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Part III: Creating Advanced Pages > Building Style Sheets and Dynamic Effects

Chapter 14. Building Style Sheets and Dynamic Effects

Cascading Style Sheets, known as CSS, represent a leap forward for Web designers. Before CSS came along, you had much less control over the appearance and positioning of text in your Web pages. Now that version 4 and later Web browsers support CSS, it’s much easier to lay out a Web page without constantly worrying about how it looks on different computer platforms.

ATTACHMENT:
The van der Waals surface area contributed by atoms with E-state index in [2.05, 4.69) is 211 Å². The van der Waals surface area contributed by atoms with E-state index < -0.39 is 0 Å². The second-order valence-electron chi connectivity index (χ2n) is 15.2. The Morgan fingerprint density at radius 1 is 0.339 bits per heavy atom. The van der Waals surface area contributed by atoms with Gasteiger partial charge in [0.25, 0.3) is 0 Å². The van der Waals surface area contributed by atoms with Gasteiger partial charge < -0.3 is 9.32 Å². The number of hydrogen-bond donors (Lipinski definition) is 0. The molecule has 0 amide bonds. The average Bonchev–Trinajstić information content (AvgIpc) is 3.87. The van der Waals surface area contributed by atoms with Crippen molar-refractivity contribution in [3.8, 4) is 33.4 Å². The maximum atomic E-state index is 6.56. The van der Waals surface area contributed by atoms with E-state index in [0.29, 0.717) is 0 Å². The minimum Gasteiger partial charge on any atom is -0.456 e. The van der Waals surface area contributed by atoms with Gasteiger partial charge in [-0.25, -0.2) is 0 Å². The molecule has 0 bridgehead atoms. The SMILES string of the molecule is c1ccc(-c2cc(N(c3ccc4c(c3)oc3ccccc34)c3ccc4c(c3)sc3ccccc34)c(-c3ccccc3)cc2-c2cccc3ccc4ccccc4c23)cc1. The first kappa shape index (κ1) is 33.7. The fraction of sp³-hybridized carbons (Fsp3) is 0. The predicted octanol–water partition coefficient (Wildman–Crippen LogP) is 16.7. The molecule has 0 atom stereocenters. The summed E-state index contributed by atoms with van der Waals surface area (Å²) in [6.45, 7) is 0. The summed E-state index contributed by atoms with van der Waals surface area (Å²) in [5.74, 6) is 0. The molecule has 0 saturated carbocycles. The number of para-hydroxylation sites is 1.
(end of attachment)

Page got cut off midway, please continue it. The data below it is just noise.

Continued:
CSS lets you apply a set of styles across your entire Web site, which means your pages will look more consistent. It also means a whole lot less work. Want to revise a headline style? Just make the change in your external style sheet. Bam, it’s applied to the whole site. CSS is not without problems. The type formatting controls in CSS (known as CSS1) work fairly consistently in versions 4 or later of Internet Explorer and Netscape Navigator. The positioning controls (CSS2) are applied less consistently. However, this is not a major problem since a browser simply ignores—rather than mangles—any CSS2 code it can’t interpret.


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